What I do now, I do in private. I work alone. No one watches me like they did in acting class or dance class. I make my mistakes in private. If it doesn't work out, I throw it away and no one ever knows what a mess I made. I can work on something until I am happy with it. I can choose who I show it to for feedback and I can expose the work to the public when I feel confident in what I have created. And somehow, when someone looks at one of my lamps or a necklace or a memory jar and they are not interested in any way it isn't a problem for me. It's not me. It is a product of me but it is not me. I am enjoying that distance. I am happy for that freedom. I am loving what I am doing with myself.
What I learned this summer, during this show season, is that I can be as good as I want. I can have a vision, I can follow that vision and really can make it happen. Simple, isn't it. We have heard it all of our lives. We tell our kids they can do anything they want. Yet for me there was always a major detail left out of the message. We can't do anything we want. The accent is really on want and I always thought the focus was the anything. That anything we tried hard at could produce magnificent results. Not true Grasshopper, not true. What we really mean is that we can do anything with what we want. And we have to want it in a passionate way. The want has to emanate from the pit of our stomachs, from the bottom of our hearts, from that place that tells us what would really make us happy. That, as so many of us know is the tricky part. Sorting out what would really make us happy and to have the sense of self to identify it and stick to our guns.
I always knew I wanted to be an artist. It was all in the busy hands. It was in sitting next to Grandma, it was in the sketchbooks I lugged around it was in the pull I felt when I looked at a painting in a museum and felt the urge to walk into the picture and become a part of it. Other people didn't see it. They saw me being good at other things like being on stage and I followed their opinions into the working world. I always knew but I couldn't find the strength to say so. I never thought I was good enough. I knew I had the desire but I didn't believe there was talent. I looked to make anything happen with something that just didn't fit like a glove.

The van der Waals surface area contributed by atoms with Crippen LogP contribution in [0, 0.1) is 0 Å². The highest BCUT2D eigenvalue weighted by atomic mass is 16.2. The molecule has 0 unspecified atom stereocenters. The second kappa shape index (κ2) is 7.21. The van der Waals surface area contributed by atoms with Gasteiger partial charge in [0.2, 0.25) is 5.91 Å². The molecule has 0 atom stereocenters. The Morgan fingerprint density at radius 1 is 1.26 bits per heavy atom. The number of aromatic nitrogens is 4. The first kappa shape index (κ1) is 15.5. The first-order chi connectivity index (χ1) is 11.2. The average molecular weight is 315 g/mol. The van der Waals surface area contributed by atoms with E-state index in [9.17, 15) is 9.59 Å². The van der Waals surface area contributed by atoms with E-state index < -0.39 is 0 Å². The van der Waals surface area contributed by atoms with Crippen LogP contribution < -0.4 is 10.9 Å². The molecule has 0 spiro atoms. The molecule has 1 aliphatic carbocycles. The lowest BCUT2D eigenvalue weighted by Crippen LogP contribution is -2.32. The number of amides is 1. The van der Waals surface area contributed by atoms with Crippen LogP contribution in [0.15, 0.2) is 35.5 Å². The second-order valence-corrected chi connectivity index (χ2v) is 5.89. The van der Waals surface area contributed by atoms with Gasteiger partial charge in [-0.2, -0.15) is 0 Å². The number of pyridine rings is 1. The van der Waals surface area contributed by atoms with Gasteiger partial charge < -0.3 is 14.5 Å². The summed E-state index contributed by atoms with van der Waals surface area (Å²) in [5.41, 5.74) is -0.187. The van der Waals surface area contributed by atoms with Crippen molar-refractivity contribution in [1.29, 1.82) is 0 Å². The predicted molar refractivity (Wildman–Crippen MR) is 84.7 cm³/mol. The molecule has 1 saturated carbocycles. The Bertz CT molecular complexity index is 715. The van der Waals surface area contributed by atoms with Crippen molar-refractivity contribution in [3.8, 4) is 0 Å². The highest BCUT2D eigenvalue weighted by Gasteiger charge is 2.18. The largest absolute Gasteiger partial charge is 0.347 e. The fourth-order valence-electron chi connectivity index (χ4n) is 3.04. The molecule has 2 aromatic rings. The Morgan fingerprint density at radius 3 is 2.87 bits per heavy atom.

Having a kid changed all that. It was my son that taught me the real relationship between wanting and doing. He would make proclamations about something he was going to do and I would, in my mind, scream out,"No! You can't do that! You're not good enough, the right type, fast enough...". Yet, I would always go along with what he wanted. I wanted him to have the chance to try. And time after time, it was the things that he was passionate about that he worked and worked at and eventually became good at and in some instances acquired of mastery in. His passion always gave him the right to do the things he wanted. Because of his determination and his commitment to who he is my kid has always seemed to have the ability to make anything he really wants, happen.
I've been schooled. Yes, indeed I have. Now I go to my studio and I believe. I believe because I want to. I believe because I have to. My passion is in my studio and it comes out of my busy hands. Happy hands, happy woman. I feel at home at last.